carol dweck – growth mindset

carol dweck bw


fractal = emulating a quality
ie: we are all learners… so what i want for my kids, i should be doing, etc
getpivot = ability for a very sophisticated zoom in and zoom out to bring together things you might not otherwise see
about what you are learning/doing/noticing/imaginingand now
mindset = seeing everything as an opportunity for growth
dang – it blew up, cool, what can we learn
wow – i have no idea what to do next, cool , what can we learn
How do you see things? How do we embrace fear?
Carol Dweck in Mindset suggests we look with wonder for the potential of growth in any situation.
We need to model that, we need to do that in education.

a valuable word.. and should be used frequently…

thank you for continuing to mold mindsets… Carol

the inverse power of praise

one of my favorite comments about her:
via dan meyerDweck has no slides. She’s four-feet tall, sitting on a table, feet dangling beneath her, positively /owning/ the room. #gradskool
book links to amazon
or here is free pdf:
View this document on Scribd

Alfie Kohn on criticism of praise – posted 2012 in washington post:

praise by alfie

[graphic links to entire post]

highlights perhaps:

Praise isn’t feedback (which is purely informational); it’s a judgment — and positive judgments are ultimately no more constructive than negative one.

Some years after laying out these concerns, I came to realize that praise was troubling in yet another way: It signals conditional acceptance. Children learn that they’re valued — and, by implication, valuable — only when they live up to the standards of a powerful other. Attention, acknowledgment, and approval must be earned by doing a “job” that someone else decides is “good.” Thus, positive reinforcement is not only different from, but antithetical to, the unconditional care that children need: to be loved just for who they are, not for what they do. It’s no surprise that this strategy was designed to elicit certain behaviors rather than to promote children’s psychological health.

But the critical distinction between effort and ability doesn’t map neatly onto the question of praise. First of all, while it’s impossible to dispute Dweck’s well-substantiated contention that praising kids for being smart is counterproductive, praising them for the effort they’ve made can also backfire: It may communicate that they’re really not very capable and therefore unlikely to succeed at future tasks. (If you’re complimenting me just for trying hard, it must be because I’m a loser.) At least three studies have supported exactly this concern.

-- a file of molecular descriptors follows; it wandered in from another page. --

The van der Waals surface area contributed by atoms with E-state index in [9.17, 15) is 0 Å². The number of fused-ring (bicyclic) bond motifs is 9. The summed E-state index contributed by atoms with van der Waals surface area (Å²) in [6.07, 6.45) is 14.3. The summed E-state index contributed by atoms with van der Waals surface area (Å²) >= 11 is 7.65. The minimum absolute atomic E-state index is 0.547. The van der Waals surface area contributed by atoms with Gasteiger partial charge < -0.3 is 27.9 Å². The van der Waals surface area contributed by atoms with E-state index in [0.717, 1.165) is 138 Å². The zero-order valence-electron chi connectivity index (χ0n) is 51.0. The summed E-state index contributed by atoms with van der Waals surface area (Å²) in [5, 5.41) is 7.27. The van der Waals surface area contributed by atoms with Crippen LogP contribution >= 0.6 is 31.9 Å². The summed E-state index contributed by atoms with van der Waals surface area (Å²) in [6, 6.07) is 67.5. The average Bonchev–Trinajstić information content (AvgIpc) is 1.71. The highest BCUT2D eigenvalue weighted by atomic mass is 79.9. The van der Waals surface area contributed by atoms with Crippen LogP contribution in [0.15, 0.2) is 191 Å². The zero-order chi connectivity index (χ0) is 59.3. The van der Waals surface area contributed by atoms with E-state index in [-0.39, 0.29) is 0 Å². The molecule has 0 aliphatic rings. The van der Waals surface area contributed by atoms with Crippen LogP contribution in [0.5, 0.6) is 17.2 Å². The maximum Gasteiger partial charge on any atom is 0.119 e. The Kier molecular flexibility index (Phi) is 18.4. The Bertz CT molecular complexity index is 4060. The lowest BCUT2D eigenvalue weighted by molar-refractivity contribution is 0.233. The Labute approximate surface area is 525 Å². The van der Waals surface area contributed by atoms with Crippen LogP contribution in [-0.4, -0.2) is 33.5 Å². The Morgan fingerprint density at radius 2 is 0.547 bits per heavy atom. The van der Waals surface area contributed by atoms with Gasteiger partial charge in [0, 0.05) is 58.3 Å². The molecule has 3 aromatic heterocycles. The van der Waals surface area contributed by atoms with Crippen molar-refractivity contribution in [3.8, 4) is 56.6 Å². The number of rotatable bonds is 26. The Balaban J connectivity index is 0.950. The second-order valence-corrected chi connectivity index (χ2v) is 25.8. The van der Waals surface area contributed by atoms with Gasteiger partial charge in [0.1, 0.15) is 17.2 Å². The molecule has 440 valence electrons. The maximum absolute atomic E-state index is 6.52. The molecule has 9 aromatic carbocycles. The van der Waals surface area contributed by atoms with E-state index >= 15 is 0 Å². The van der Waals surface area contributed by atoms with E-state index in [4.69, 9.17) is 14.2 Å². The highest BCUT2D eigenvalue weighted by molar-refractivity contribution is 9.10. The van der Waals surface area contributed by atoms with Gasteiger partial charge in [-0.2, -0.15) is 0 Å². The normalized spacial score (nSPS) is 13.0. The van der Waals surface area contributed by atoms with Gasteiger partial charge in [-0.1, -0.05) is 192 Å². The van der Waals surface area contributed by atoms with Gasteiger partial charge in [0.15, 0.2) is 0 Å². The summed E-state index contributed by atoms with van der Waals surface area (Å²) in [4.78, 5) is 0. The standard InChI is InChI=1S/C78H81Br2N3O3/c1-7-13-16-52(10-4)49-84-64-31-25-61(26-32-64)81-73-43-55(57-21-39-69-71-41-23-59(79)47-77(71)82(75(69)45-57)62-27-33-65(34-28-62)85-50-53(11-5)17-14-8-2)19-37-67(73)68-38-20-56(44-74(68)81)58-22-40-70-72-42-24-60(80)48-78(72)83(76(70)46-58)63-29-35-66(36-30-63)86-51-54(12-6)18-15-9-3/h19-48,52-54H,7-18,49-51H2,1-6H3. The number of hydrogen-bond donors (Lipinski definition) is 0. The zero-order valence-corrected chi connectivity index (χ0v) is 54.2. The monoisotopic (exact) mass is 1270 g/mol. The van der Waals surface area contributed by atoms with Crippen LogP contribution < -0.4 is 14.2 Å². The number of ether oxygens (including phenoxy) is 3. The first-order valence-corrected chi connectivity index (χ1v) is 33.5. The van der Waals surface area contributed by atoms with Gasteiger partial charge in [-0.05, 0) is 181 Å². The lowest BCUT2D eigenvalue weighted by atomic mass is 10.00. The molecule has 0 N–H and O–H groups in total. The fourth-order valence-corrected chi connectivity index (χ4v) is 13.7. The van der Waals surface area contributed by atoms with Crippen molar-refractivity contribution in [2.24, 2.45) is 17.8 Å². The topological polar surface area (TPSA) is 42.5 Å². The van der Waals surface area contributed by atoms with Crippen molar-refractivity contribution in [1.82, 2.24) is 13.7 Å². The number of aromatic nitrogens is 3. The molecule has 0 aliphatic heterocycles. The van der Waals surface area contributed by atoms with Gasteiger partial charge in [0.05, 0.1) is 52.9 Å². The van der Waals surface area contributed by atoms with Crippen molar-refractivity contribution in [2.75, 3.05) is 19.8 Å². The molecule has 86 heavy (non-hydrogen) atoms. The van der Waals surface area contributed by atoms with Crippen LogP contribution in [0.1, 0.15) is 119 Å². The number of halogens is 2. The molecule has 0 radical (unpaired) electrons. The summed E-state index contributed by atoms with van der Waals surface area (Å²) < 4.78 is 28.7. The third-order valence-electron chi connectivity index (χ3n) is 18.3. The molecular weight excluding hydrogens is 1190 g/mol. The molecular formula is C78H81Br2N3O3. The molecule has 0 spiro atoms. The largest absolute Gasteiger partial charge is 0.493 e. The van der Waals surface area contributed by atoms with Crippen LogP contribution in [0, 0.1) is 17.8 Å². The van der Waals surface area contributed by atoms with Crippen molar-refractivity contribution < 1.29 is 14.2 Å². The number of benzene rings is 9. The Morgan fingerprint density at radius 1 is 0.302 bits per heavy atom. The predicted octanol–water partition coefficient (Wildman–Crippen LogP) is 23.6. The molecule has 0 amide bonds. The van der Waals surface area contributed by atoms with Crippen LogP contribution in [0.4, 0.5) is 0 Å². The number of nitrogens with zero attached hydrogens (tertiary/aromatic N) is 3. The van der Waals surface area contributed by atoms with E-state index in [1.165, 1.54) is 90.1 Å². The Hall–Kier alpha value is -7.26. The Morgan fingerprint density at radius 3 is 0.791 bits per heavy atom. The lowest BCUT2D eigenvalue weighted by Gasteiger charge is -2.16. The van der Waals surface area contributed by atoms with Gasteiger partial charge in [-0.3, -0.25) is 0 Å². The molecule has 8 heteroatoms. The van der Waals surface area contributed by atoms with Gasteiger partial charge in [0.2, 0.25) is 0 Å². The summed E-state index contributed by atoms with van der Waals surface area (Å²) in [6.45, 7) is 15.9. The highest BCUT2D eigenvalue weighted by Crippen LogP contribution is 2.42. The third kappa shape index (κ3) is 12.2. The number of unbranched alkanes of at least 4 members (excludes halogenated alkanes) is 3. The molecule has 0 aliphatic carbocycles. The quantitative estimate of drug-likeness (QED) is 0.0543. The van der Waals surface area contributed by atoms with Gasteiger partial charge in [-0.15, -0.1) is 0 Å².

perhaps too – praise for effort exciting more effort.. of whatever they were doing .. rather than ongoingly.. them questioning what they are doing as well

ie people see and think I’m working hard at this…but does the this matter to me.. today?

Third, to the extent that we want to teach the importance of making an effort — the point being that people have some control over their future accomplishments — praise really isn’t required at all. (Dweck readily conceded this in a conversation we had some years ago. Indeed, she didn’t seem particularly attached to praise as a strategy and she willingly acknowledged its potential pitfalls

..praise is more likely to function as a tool for imposing our will and eliciting compliance.

The problem is with our need for control, our penchant for placing conditions on our love, and our continued reliance on the long-discredited premises of behaviorism.


oct 2015 – carol revisits growth mindset:

If we “ban” the fixed mindset, we will surely create false growth-mindsets. (By the way, I also fear that if we use mindset measures for accountability, we will create false growth mindsets on an unprecedented scale.)


My colleagues and I are taking a growth-mindset stance toward our message to educators. Maybe we originally put too much emphasis on sheer effort. Maybe we made the development of a growth mindset sound too easy. Maybe we talked too much about people having one mindset or the other, rather than portraying people as mixtures. We are on a growth-mindset journey, too.


on seeing false praise everywhere – jan 2016

calling a big timeout (above article oct 2015)….It seems the growth mindset has run amok.

saying things like ‘I tell all my kids to try hard’ or ‘you can do anything if you try’.”

“That’s nagging, not a growth mindset,” she says.


In a follow-up, the kids who had more early process praise—relative to person praise—sought more challenges and did better in school. “The more they had a growth mindset in 2nd grade the better they did in 4th grade and the relationship was significant,” Dweck wrote in an email. “It’s powerful.”

oy. get what she’s saying.. taking partial idea… balance.. and non-partiality matters. but huge caution to success being.. how we do in school.. and earlier.. to statements w assumed agendas, supposed to’s, raised eyebrows even…. ie: not good at math yet. we have no idea.. unless we listen.. and give space.. ie: science of people in schools ness..


Maria on growth mindset